Chanyuan Qinggui

The Chanyuan qinggui (Chinese: 禪苑清規; pinyin: Chányuàn qīngguī; Wade–Giles: Ch'an-yüan ch'ing-kuei; Japanese: 禅苑清規, Zenen Shingi; Korean: Sōnwōn chō'nggyu; Vietnamese: Thiền Uyển Thanh Quy) or The Rules of Purity in the Chan Monastery, is a highly influential set of rules for Zen monasteries compiled by the Chinese monk Changlu Zongze in 1103. Although many other monastic codes aimed at the Zen school would follow, Chanyuan qinggui is the oldest extant work of its kind. Prior to the Rules of Purity, various translations of Indian Vinaya texts had existed in China since the fifth century, while Chinese monks beginning with Daoan has created sangha regulations in the 4th century. However, none was extensive or geared towards any particular sect that existed at that time. Both types of regulations has a direct influence on Chanyuan qinggui, but neither aimed to be nearly as extensive or authoritative. The text regulates nearly all aspects of daily life in a monastery, from the proper protocol for ceremonies to the correct way to visit the toilet. It also includes the Tso-chan-i, the earliest known Chan Buddhist guide to sitting meditation.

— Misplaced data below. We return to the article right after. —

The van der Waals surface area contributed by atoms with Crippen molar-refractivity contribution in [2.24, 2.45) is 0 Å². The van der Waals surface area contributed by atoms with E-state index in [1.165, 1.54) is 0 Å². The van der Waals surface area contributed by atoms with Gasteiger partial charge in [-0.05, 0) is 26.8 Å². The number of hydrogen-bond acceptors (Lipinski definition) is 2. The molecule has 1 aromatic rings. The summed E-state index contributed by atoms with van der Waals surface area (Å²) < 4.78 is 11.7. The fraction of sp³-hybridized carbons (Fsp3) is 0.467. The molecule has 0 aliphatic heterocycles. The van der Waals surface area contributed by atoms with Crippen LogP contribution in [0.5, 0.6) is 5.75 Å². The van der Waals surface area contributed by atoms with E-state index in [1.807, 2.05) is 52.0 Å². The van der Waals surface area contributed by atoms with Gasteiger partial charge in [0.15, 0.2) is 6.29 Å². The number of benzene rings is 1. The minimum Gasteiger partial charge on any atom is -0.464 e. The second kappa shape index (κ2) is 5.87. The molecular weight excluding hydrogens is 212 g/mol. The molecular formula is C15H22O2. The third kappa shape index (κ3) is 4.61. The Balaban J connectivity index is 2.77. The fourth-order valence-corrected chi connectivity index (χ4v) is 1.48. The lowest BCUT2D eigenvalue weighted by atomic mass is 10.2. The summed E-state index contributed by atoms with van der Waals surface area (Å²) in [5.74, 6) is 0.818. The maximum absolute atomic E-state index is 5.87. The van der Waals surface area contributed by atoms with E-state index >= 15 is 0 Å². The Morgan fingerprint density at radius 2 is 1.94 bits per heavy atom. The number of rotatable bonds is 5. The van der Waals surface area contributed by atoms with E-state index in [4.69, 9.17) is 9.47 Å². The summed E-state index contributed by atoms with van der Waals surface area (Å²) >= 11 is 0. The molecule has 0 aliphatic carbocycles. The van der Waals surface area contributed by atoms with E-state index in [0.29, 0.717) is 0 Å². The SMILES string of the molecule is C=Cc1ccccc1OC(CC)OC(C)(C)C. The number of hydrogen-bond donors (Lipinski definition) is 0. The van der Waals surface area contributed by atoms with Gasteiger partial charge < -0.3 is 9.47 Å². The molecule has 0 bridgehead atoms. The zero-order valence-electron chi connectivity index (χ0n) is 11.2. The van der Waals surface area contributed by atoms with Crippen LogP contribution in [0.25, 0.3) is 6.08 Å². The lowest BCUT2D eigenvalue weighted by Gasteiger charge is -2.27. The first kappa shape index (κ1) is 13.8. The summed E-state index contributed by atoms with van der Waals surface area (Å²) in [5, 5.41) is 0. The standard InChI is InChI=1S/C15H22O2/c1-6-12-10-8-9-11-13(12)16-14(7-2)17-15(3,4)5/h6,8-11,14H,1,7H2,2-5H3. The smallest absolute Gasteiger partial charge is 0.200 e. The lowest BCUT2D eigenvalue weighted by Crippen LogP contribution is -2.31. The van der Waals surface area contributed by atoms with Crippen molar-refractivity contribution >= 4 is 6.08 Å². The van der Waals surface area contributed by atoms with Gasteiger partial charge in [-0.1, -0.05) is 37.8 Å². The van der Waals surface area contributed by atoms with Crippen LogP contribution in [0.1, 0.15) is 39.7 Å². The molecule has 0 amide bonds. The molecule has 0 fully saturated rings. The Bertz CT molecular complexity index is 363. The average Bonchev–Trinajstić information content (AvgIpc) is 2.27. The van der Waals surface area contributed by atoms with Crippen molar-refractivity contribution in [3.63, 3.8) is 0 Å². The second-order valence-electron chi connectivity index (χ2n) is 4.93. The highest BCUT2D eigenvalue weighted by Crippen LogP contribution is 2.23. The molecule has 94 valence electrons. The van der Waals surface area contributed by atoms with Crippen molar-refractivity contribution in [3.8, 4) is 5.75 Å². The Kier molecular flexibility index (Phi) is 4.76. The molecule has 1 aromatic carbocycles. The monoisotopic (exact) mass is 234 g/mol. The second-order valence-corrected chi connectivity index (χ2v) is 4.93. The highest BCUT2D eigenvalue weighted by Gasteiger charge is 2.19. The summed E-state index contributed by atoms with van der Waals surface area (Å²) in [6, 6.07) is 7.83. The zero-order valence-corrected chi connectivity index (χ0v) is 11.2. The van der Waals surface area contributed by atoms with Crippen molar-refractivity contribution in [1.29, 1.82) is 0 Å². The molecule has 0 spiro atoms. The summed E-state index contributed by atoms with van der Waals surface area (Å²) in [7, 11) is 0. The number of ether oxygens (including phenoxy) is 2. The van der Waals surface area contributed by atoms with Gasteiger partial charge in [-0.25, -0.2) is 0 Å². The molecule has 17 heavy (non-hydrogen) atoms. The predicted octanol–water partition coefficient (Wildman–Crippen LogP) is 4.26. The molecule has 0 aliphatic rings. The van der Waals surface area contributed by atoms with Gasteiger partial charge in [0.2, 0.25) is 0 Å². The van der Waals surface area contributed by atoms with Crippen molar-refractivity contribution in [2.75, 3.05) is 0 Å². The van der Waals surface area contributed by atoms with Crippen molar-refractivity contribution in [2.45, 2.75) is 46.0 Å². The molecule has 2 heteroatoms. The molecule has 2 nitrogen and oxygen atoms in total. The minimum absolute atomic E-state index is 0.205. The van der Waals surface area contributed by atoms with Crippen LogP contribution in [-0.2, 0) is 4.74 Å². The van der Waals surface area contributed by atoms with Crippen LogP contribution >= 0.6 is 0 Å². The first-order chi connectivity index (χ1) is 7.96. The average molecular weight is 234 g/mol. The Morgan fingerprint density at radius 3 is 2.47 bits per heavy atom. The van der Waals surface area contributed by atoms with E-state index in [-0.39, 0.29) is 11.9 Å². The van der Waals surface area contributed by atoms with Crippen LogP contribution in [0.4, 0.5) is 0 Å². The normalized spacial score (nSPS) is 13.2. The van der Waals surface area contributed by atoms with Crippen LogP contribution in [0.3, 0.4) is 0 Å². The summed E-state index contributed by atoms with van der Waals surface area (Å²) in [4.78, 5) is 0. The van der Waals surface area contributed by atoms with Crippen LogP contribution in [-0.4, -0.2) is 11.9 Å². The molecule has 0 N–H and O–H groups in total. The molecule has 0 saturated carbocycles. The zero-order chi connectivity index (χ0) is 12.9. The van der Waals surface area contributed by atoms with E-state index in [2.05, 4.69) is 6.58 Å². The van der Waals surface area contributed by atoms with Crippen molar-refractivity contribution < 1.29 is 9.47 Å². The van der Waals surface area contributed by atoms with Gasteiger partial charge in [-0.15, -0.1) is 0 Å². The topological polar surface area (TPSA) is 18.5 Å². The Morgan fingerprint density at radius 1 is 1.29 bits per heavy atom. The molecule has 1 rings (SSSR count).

The text became the standard reference for its topic not only in Song Dynasty China, but also well into the Yuan Dynasty, as well as abroad in Korea and Japan.[1]


  1. ^ Yifa (2002), The origins of Buddhist monastic codes in China: an annotated translation and study of the Chanyuan qinggui, Honolulu: University of Hawaii Press, p. xix-xxii, ISBN 0824824946